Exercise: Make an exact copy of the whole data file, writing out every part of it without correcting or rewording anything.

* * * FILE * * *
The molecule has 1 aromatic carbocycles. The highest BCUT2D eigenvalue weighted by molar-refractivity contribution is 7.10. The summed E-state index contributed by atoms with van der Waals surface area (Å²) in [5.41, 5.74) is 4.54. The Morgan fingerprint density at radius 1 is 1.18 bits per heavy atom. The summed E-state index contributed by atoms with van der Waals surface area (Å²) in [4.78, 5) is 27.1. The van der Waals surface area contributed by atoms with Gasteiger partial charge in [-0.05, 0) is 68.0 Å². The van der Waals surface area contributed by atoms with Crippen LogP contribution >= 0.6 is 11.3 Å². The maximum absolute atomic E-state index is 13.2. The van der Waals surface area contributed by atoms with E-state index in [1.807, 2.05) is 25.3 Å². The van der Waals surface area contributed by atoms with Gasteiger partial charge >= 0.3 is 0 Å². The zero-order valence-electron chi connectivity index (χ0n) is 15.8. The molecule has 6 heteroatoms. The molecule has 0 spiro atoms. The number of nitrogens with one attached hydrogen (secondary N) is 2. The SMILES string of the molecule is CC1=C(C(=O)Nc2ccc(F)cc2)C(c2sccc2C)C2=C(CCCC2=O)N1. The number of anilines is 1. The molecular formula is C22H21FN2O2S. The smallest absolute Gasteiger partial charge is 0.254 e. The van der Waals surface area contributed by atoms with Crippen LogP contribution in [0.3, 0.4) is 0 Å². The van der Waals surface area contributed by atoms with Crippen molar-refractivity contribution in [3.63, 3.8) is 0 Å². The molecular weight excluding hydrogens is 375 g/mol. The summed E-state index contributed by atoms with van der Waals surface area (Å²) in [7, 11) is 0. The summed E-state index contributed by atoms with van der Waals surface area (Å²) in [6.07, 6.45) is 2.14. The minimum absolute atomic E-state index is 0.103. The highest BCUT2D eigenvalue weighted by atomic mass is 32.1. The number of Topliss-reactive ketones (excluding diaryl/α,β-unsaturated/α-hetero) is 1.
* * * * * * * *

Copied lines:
The molecule has 1 aromatic carbocycles. The highest BCUT2D eigenvalue weighted by molar-refractivity contribution is 7.10. The summed E-state index contributed by atoms with van der Waals surface area (Å²) in [5.41, 5.74) is 4.54. The Morgan fingerprint density at radius 1 is 1.18 bits per heavy atom. The summed E-state index contributed by atoms with van der Waals surface area (Å²) in [4.78, 5) is 27.1. The van der Waals surface area contributed by atoms with Gasteiger partial charge in [-0.05, 0) is 68.0 Å². The van der Waals surface area contributed by atoms with Crippen LogP contribution >= 0.6 is 11.3 Å². The maximum absolute atomic E-state index is 13.2. The van der Waals surface area contributed by atoms with E-state index in [1.807, 2.05) is 25.3 Å². The van der Waals surface area contributed by atoms with Gasteiger partial charge >= 0.3 is 0 Å². The zero-order valence-electron chi connectivity index (χ0n) is 15.8. The molecule has 6 heteroatoms. The molecule has 0 spiro atoms. The number of nitrogens with one attached hydrogen (secondary N) is 2. The SMILES string of the molecule is CC1=C(C(=O)Nc2ccc(F)cc2)C(c2sccc2C)C2=C(CCCC2=O)N1. The number of anilines is 1. The molecular formula is C22H21FN2O2S. The smallest absolute Gasteiger partial charge is 0.254 e. The van der Waals surface area contributed by atoms with Crippen LogP contribution in [0.3, 0.4) is 0 Å². The van der Waals surface area contributed by atoms with Crippen molar-refractivity contribution in [3.63, 3.8) is 0 Å². The molecular weight excluding hydrogens is 375 g/mol. The summed E-state index contributed by atoms with van der Waals surface area (Å²) in [7, 11) is 0. The summed E-state index contributed by atoms with van der Waals surface area (Å²) in [6.07, 6.45) is 2.14. The minimum absolute atomic E-state index is 0.103. The highest BCUT2D eigenvalue weighted by atomic mass is 32.1. The number of Topliss-reactive ketones (excluding diaryl/α,β-unsaturated/α-hetero) is 1.